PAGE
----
Many workers are unclear on the difference between disability insurance coverage and workers compensation insurance. Often, workers will decline optional disability insurance coverage, however badly needed – because they think they are covered under their employer’s workers compensation plan. This is usually a mistake.
Workers Compensation is designed to protect both businesses and workers from the devastating potential consequences of work-related injuries and fatalities. Under workers’ compensation plans, covered workers are guaranteed access to a substantial pool of money that can cover lost income, pay medical expenses (generally with no deductibles or out of pocket costs) and provide for job retraining and physical and occupational therapy services that would be beyond the ability of many employers to pay out of their own pockets. In return, workers give up the right to sue their employers for damages arising from covered incidents. This also helps protect workers, because if they had to resort to lawsuits, the courts could take months or years to resolve claims – and meanwhile the worker may have nothing to live on.
Most state laws require employers to carry workers compensation insurance.
Disability insurance, on the other hand, is designed to protect the insured from loss of income arising from a disability from any covered cause, except for exclusions for disabilities arising from criminal activity or acts of war that would normally be covered by VA or military medical insurance (Tricare).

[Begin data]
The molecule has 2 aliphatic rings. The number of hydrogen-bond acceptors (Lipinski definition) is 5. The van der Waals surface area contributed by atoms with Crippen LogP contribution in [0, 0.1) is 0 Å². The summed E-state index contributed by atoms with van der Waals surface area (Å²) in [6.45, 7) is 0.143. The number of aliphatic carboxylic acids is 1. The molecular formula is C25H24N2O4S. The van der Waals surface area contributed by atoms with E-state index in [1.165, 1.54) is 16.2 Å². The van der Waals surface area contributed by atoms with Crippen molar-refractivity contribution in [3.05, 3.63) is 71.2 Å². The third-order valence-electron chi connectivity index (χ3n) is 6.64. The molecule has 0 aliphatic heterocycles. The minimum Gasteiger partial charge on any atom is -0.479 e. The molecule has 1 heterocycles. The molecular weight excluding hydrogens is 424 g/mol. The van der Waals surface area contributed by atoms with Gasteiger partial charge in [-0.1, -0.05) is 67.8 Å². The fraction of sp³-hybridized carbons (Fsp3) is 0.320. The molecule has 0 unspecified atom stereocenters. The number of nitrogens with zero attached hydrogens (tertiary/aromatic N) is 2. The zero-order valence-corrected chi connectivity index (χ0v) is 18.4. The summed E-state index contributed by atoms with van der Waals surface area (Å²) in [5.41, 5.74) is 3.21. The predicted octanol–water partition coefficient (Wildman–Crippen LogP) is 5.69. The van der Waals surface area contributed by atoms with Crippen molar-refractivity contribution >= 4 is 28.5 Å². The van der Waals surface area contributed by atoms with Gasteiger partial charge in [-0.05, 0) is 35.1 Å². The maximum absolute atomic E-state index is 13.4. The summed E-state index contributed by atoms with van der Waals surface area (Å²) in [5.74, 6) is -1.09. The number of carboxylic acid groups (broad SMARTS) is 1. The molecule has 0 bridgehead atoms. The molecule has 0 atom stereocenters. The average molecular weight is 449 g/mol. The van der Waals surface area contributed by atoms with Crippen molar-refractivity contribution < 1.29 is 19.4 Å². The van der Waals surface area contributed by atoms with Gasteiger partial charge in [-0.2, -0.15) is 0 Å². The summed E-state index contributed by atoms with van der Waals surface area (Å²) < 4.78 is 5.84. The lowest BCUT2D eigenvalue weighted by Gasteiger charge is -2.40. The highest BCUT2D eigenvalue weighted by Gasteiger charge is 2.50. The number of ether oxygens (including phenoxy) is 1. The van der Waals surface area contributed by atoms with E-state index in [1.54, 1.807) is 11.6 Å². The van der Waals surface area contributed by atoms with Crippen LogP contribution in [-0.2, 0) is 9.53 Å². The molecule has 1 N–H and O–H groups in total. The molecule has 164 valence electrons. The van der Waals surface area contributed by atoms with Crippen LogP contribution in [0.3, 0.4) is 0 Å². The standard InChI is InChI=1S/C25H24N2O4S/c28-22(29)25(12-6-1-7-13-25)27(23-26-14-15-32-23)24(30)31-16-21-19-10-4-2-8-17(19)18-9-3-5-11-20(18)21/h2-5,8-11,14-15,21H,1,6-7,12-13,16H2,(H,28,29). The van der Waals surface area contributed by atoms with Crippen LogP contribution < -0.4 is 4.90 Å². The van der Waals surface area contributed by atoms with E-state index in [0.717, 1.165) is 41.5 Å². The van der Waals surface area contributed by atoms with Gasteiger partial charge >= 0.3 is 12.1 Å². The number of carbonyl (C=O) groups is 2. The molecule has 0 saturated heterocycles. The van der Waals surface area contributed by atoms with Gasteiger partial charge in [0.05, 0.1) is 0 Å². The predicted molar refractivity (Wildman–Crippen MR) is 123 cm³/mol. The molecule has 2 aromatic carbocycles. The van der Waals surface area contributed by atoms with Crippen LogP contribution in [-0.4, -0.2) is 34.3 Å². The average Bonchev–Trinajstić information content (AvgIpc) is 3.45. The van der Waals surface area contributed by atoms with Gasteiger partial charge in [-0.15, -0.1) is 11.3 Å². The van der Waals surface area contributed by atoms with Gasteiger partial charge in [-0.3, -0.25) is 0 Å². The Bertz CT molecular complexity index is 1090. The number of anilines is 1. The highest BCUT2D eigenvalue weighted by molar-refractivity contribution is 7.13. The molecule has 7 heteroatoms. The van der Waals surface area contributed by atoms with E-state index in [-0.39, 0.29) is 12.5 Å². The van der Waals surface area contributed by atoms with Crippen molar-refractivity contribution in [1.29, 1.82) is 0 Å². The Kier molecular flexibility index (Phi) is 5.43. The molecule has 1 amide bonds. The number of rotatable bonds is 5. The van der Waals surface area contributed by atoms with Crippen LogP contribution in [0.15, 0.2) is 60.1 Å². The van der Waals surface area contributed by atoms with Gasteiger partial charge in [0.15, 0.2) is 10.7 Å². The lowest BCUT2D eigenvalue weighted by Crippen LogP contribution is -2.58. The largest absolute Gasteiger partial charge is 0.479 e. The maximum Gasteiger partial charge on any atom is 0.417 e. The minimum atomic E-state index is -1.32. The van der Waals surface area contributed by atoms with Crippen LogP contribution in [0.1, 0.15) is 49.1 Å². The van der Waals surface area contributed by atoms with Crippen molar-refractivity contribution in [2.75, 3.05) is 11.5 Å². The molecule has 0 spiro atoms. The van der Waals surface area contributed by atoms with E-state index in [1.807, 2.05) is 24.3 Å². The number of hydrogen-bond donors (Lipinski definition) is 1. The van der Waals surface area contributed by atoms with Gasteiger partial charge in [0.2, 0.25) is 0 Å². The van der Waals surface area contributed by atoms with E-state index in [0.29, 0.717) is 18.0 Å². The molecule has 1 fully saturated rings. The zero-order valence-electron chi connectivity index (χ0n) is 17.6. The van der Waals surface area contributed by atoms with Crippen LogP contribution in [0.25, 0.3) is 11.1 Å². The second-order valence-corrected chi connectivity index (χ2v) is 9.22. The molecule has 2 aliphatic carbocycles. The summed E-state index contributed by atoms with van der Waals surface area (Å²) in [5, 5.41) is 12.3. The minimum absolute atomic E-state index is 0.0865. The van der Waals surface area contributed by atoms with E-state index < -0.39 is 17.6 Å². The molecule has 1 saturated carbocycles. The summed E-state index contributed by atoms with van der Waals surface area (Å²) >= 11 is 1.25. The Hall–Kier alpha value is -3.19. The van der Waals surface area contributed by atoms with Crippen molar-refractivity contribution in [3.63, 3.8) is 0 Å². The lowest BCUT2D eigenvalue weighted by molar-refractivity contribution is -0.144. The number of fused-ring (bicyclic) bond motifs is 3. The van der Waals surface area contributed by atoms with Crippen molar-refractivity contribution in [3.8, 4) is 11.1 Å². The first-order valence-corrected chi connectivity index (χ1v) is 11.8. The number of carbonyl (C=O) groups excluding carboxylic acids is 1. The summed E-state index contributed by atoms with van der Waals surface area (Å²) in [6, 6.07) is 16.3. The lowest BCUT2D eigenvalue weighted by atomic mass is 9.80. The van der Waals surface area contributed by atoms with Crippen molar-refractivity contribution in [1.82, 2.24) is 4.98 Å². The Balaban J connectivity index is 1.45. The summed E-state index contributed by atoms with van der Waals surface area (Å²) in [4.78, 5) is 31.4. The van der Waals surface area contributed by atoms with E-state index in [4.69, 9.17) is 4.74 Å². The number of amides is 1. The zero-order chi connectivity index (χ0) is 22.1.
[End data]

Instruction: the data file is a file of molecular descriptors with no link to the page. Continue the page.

In the event of a qualifying disability, the disability policy will provide a percentage of pre-disability income, which is normally between 50 and 70 percent. (This benefit is taxable if the employer pays the premiums, and tax-free if the premiums are paid by the insured with after-tax dollars).
Why Workers Need Private Disability Coverage
According to the Council for Disability Awareness, only about 1 disability in 20 is the result of a workplace injury or work-related illness. Fully 95 percent of all disabled individuals would not be covered under workers compensation rules. They became disabled because of chronic illnesses and accidents not related to the workplace.
Common causes of disability include musculo-skeletal and nervous system diseases like muscular dystrophy, multiple sclerosis, rheumatoid arthritis, as well as things like biking and ski accidents, complications from pregnancy, schizophrenia and other mental illnesses – none of which would ordinarily be covered under workers compensation insurance.
In the absence of disability insurance coverage, the average worker has little or no protection in place to safeguard the worker or his or her family from the devastating effects of a disability that robs the worker of his or her ability to earn a living.
Furthermore, even where workers compensation insurance is in place, benefits may not be sufficient to cover wages for higher earners. Some states have cut back on wage replacement benefits available under workers compensation in order to reduce costs. Employers pay substantial sums in workers compensation premiums. Where benefits are high, premiums must also be high, and this can make it difficult for states to attract business. This creates economic and political pressure to reduce benefits and premiums. According to ProPublica, 33 states have moved to reduce workers compensation benefits to workers since 2003. This is another reason workers need private disability insurance, whether owned individually or as part of a group employee benefit plan.